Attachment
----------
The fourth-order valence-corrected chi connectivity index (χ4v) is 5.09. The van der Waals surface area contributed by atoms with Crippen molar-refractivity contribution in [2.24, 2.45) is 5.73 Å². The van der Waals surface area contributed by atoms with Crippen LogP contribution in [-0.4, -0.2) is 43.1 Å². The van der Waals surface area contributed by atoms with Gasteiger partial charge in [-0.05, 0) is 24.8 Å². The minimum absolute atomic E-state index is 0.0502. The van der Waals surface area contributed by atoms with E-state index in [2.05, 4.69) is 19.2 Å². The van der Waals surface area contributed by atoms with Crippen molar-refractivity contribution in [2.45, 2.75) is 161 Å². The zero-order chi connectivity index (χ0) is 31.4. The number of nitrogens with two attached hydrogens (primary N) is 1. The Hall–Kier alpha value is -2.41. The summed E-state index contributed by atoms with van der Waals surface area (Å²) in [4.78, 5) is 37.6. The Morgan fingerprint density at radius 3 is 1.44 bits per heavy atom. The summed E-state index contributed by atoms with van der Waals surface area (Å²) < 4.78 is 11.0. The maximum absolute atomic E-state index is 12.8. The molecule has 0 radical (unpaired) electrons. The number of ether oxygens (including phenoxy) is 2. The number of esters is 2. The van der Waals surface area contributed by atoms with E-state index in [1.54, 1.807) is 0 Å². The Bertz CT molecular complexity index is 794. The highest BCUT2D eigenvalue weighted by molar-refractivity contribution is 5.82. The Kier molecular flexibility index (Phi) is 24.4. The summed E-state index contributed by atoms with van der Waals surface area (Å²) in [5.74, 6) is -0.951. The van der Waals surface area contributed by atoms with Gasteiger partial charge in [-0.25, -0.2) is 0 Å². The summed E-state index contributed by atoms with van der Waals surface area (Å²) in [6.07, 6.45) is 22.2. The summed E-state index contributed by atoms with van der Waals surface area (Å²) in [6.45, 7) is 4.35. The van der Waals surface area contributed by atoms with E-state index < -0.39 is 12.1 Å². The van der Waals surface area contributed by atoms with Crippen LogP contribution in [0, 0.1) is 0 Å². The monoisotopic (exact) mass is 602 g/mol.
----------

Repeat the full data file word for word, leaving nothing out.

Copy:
The fourth-order valence-corrected chi connectivity index (χ4v) is 5.09. The van der Waals surface area contributed by atoms with Crippen molar-refractivity contribution in [2.24, 2.45) is 5.73 Å². The van der Waals surface area contributed by atoms with Crippen LogP contribution in [-0.4, -0.2) is 43.1 Å². The van der Waals surface area contributed by atoms with Gasteiger partial charge in [-0.05, 0) is 24.8 Å². The minimum absolute atomic E-state index is 0.0502. The van der Waals surface area contributed by atoms with E-state index in [2.05, 4.69) is 19.2 Å². The van der Waals surface area contributed by atoms with Crippen molar-refractivity contribution in [2.45, 2.75) is 161 Å². The zero-order chi connectivity index (χ0) is 31.4. The number of nitrogens with two attached hydrogens (primary N) is 1. The Hall–Kier alpha value is -2.41. The summed E-state index contributed by atoms with van der Waals surface area (Å²) in [4.78, 5) is 37.6. The Morgan fingerprint density at radius 3 is 1.44 bits per heavy atom. The summed E-state index contributed by atoms with van der Waals surface area (Å²) < 4.78 is 11.0. The maximum absolute atomic E-state index is 12.8. The molecule has 0 radical (unpaired) electrons. The number of ether oxygens (including phenoxy) is 2. The number of esters is 2. The van der Waals surface area contributed by atoms with E-state index in [1.54, 1.807) is 0 Å². The Bertz CT molecular complexity index is 794. The highest BCUT2D eigenvalue weighted by molar-refractivity contribution is 5.82. The Kier molecular flexibility index (Phi) is 24.4. The summed E-state index contributed by atoms with van der Waals surface area (Å²) in [5.74, 6) is -0.951. The van der Waals surface area contributed by atoms with Gasteiger partial charge in [-0.25, -0.2) is 0 Å². The summed E-state index contributed by atoms with van der Waals surface area (Å²) in [6.07, 6.45) is 22.2. The summed E-state index contributed by atoms with van der Waals surface area (Å²) in [6.45, 7) is 4.35. The van der Waals surface area contributed by atoms with E-state index < -0.39 is 12.1 Å². The van der Waals surface area contributed by atoms with Crippen LogP contribution in [0, 0.1) is 0 Å². The monoisotopic (exact) mass is 602 g/mol.